The importance of employee wellbeing
Emotional wellbeing has taken on new levels of importance as employees grapple with work and personal challenges resulting from a global pandemic, widespread economic uncertainty, and concerns about family safety and personal health.
These stressors could be taking a toll on your employees – and on your business.
A business cannot thrive if its employees are struggling
InVista’s employee wellbeing survey helps your organization reach its full potential by identifying ways to increase your employees’ job satisfaction.
InVista’s approach to measuring employee wellbeing combines our organizational development expertise with our 42 years of assessment experience. The result is a wellbeing assessment that gives you a clear picture of your employees’ current emotional health.
Our confidental questionnaire uncovers insights about:
- Work-Related Stress
- Coping Mechanisms
- Emotional Wellbeing
- Lifestyle Stressors
- Organizational Support
- Business Impact
Knowing more about the emotional health of your employees will help you make smarter business decisions about company resources and employee support systems.
Partner with InVista for employee wellbeing solutions today to help increase employee engagement, reduce burnout, and create a solid foundation for your business to grow.
Why employees wellbeing matters
- Mental health concerns lead to 105 billion each year in lost productivity and 35 million lost workdays*.
- Only 7% of companies have a way to gauge the mental health of their employees.**
- Only 18% of managers are well-trained to recognize employee stress or are able to guide employees who are suffering from stress.**
Why use an employee wellbeing program?
The wellbeing of your employees has both a financial and a human impact on business. Mental health issues cost the global economy about $1 trillion a year in lost productivity, according to the World Health Organization. As one of the leading causes of disability worldwide, mental health issues cut across age groups, and career and income levels.
Events taking place in the office as well as outside it—from personal issues to global pandemics—make their way into your employees’ workdays. According to Harvard Business Review, “leaders are likely to see employees struggle with anxiety, depression, burnout, trauma, and PTSD” in growing numbers.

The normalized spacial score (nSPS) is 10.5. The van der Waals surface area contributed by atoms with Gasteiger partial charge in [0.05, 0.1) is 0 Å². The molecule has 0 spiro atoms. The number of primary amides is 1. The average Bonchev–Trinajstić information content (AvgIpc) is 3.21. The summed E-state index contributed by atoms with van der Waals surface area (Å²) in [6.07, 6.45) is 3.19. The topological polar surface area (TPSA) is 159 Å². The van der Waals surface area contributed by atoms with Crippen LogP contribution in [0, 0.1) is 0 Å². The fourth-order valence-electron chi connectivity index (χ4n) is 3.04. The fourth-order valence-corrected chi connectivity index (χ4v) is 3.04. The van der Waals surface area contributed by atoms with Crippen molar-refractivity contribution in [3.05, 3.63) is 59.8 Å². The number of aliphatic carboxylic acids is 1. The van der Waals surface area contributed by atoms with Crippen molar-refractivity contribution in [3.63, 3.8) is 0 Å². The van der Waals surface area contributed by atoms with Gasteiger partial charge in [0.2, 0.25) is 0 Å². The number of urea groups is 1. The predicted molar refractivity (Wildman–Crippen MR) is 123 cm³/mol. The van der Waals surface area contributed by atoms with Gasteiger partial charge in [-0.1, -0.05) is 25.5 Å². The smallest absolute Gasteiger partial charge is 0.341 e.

The role of leadership is to support their team, which includes supporting their mental health and wellbeing. When employees are struggling with their mental health, their work may suffer, they’ll be less engaged, and they are more likely to leave, increasing turnover.
Many global firms have stepped up their attention and action around employee mental health, implementing evaluation, education, and peer-to-peer support programs. Positive steps could start as simply as allowing the use of sick days for mental health needs. It is also important to shift company culture in order to reduce the stigma of mental illness and facilitate conversations.
An effective employee wellbeing program can promote better productivity, retention, and morale. Your first step toward creating such a program is to assess employees’ wellbeing with a proven method of measurement.
How do you measure employee wellbeing?
Many companies struggle with how to go about quantifying employee wellbeing. Because it is subjective and not all employees wish to share how they’re feeling with their coworkers, measurement presents a challenge.
One way to assess employee wellbeing is to track the number of sick days employees take. Whether they take them for reasons of mental or physical health doesn’t really matter because, one—those things are interconnected, and two—employees often say that they’re physically ill to avoid the stigma of taking a “mental health day.”
Other measurements include:
- Conducting regular assessments on a numerical scale and monitoring changes over time
- Comparing employees’ output (sales, billable hours, etc.) before and after implementing a wellbeing program
InVista Insights takes the guesswork out of measuring employee wellbeing. The key is that we use the same techniques in our wellbeing assessments that make our other employee assessments successful: they’re backed by experience and science.